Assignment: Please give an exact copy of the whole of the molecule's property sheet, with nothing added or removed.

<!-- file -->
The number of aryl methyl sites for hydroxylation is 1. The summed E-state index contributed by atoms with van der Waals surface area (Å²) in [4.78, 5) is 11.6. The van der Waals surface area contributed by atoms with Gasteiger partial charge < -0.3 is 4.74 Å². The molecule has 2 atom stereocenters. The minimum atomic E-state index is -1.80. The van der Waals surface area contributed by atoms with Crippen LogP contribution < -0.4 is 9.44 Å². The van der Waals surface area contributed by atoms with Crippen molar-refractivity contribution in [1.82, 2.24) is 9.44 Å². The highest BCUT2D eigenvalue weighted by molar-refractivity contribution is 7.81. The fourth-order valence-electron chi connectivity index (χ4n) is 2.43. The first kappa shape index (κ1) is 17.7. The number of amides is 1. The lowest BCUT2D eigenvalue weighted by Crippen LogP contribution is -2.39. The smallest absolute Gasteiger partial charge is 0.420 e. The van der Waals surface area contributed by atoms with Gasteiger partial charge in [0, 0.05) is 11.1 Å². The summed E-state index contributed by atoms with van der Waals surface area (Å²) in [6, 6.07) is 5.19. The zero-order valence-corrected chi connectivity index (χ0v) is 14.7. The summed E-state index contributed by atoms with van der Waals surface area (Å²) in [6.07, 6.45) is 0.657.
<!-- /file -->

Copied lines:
The number of aryl methyl sites for hydroxylation is 1. The summed E-state index contributed by atoms with van der Waals surface area (Å²) in [4.78, 5) is 11.6. The van der Waals surface area contributed by atoms with Gasteiger partial charge < -0.3 is 4.74 Å². The molecule has 2 atom stereocenters. The minimum atomic E-state index is -1.80. The van der Waals surface area contributed by atoms with Crippen LogP contribution < -0.4 is 9.44 Å². The van der Waals surface area contributed by atoms with Crippen molar-refractivity contribution in [1.82, 2.24) is 9.44 Å². The highest BCUT2D eigenvalue weighted by molar-refractivity contribution is 7.81. The fourth-order valence-electron chi connectivity index (χ4n) is 2.43. The first kappa shape index (κ1) is 17.7. The number of amides is 1. The lowest BCUT2D eigenvalue weighted by Crippen LogP contribution is -2.39. The smallest absolute Gasteiger partial charge is 0.420 e. The van der Waals surface area contributed by atoms with Gasteiger partial charge in [0, 0.05) is 11.1 Å². The summed E-state index contributed by atoms with van der Waals surface area (Å²) in [6, 6.07) is 5.19. The zero-order valence-corrected chi connectivity index (χ0v) is 14.7. The summed E-state index contributed by atoms with van der Waals surface area (Å²) in [6.07, 6.45) is 0.657.